What is the performance overhead in virtualization?
In terms of out-of-band it is no more than the overhead in the switches. In the case of in-band it can be extremely significant.

If you are imaging an infrastructure, if I am in-band I insert myself between everything. I fool the switches into thinking they are talking to the servers, when [the servers] are talking to me and I fool them into thinking they are talking to the storage, when they are talking to me. As a result, you are never any faster than your weakest link.

So you have servers that are capable of pushing millions of I/Os per second, switches that are capable of pushing millions of I/Os per second, storage devices that are capable of pushing millions of I/Os per second, and not a single, in-band virtualization device today, to my knowledge, that is capable of pushing millions of I/Os per second.

Also, because I am a fourth tier in the infrastructure, if I ever have a code issue, there is no way for, say, the storage device and a server either [side of the virtual pool] to know about it.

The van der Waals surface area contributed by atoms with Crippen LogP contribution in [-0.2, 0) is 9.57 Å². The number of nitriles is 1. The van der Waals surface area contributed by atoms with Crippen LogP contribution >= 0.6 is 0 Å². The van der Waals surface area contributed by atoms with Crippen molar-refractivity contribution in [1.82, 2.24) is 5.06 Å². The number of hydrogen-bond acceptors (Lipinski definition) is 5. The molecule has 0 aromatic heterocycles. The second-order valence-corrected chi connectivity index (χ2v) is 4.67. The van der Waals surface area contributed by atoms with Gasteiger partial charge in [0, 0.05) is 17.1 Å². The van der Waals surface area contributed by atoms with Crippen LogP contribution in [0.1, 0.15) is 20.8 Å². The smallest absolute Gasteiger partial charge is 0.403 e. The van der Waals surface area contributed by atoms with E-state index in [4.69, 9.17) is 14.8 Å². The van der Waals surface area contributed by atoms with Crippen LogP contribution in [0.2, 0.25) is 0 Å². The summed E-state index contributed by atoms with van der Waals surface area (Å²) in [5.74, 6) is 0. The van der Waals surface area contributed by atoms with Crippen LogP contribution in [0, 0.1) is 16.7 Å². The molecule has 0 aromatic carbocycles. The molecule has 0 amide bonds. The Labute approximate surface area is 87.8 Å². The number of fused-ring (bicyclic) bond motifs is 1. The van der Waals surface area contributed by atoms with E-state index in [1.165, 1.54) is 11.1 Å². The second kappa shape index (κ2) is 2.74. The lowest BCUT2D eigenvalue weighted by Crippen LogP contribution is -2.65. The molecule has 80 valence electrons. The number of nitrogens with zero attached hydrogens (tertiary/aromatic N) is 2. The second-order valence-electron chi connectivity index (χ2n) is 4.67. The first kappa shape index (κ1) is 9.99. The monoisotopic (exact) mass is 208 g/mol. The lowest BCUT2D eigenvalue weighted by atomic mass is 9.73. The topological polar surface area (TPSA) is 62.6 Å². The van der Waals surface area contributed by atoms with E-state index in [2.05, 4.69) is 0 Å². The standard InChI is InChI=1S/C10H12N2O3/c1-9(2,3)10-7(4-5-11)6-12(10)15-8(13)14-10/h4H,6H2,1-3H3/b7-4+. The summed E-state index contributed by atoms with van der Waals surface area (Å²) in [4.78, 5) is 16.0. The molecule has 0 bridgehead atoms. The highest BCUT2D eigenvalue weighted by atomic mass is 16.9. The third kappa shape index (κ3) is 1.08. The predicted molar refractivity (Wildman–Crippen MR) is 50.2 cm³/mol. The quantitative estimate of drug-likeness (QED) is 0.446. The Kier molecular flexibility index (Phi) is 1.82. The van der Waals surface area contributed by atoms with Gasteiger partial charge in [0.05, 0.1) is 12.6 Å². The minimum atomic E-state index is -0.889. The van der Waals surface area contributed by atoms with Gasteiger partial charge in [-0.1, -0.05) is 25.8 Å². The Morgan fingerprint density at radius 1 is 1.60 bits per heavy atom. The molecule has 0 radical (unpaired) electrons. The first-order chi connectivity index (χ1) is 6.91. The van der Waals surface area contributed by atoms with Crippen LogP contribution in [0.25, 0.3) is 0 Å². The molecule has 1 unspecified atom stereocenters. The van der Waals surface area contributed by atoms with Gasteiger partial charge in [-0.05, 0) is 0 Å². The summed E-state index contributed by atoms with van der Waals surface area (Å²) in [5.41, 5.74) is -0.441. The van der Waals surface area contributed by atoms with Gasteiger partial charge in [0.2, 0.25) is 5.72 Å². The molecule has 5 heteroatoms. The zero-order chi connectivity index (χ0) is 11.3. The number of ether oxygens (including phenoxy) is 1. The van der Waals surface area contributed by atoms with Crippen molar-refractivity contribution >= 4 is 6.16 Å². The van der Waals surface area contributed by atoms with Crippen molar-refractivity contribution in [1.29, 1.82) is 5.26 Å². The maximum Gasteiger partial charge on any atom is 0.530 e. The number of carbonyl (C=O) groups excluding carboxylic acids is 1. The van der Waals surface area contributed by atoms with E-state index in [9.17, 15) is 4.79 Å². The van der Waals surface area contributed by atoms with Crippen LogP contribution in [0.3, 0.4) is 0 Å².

If I flip bits, they are abstracted from each other and so I, as the virtual device, have injected an integrity issue.

With out-of-band, we stay completely out of the data path and let the data flow back and forth and instead have a device that hand-shakes and talks to the switches and directors using, incidentally, a fabric application interface standard.

So, contrary to popular belief, there is an emerging standard for how storage network virtualization gets done. Anyway, using that standard I will talk to the devices, but I will never, never, ever interfere with the data flow so it is physically impossible for me, as the virtualization device, to interfere with data flowing through the I/Os. I also cannot impact the integrity of those I/Os, since I never touch them.

So I have removed the performance block. In an in-band device, 100 percent of the I/Os will slow down 100 percent of the time. That just does not happen with out-of-band.

The catch in doing this is that to get it right, you must get it perfect right out of the chute. That is why Invista was the longest running and most heavily tested product in our entire history.